Home > KDE, Tyler B > The apps of KDE 4.10 Part VII: Dragon Player

The apps of KDE 4.10 Part VII: Dragon Player

Rounding out this little series I took a look at KDE’s video player of choice: Dragon Player.

Dragon Player

For those of you familiar with similar applications such as VLC, Totem or even Windows Media Player, Dragon Player is a simplistic interface on top of quite powerful video playback.

Everyone loves Big Buck Bunny!

Everyone loves Big Buck Bunny!

Dragon Player’s power comes from the integrated KDE media backend Phonon. What this means for the user is that it is completely compatible with all installed system codecs. Speaking of codecs, Dragon Player prompts you whenever it doesn’t recognize a new piece of media and offers the ability to automatically search and install the required codecs. This works very well and allows you to keep your system relatively free of nonsense codecs you’ll never actually use, instead installing what you need as you need it.

For a KDE application Dragon Player is surprisingly streamlined and doesn’t offer very many configuration options. In fact almost any other video player has more configuration options than Dragon Player. The only real settings I could find were changing how the video playback looks:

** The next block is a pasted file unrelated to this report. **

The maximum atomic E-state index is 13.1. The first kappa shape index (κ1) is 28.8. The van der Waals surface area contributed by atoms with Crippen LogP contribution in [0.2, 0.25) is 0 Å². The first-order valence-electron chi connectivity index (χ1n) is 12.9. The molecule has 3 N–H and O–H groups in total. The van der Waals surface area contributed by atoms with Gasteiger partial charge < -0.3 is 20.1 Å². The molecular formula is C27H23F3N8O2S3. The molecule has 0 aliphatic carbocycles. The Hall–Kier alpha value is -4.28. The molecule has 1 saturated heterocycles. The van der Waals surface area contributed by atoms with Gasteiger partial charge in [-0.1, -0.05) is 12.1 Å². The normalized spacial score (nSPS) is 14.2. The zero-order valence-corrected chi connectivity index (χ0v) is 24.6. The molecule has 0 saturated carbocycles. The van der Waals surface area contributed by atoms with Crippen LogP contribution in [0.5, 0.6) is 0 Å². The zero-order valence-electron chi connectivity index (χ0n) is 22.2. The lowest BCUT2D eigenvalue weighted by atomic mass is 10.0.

Video Settings

Video Settings

And that’s it. No seriously, there isn’t anything else to mention about this application and believe it or not that’s a good thing! This program is designed for exactly one thing and it does it well. If you’re looking for a single use video player application, and you’re not already a VLC fan, I would highly suggest this as an alternative.

More in this series




I am currently running a variety of distributions, primarily Linux Mint 17.
Previously I was running KDE 4.3.3 on top of Fedora 11 (for the first experiment) and KDE 4.6.5 on top of Gentoo (for the second experiment).
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Categories: KDE, Tyler B Tags: ,
  1. M.C.
    May 28th, 2013 at 12:49 | #1

    Does it have vaapi support?

  2. Tyler B
    June 2nd, 2013 at 21:16 | #2

    @M.C.
    Phonon (which Dragon Player uses) is really just a frontend for your distro of choices backend technology. In this way Phonon can provide pass-through straight to something like GStreamer (which does have vaapi support). It all depends on your setup though.

  1. May 29th, 2013 at 16:19 | #1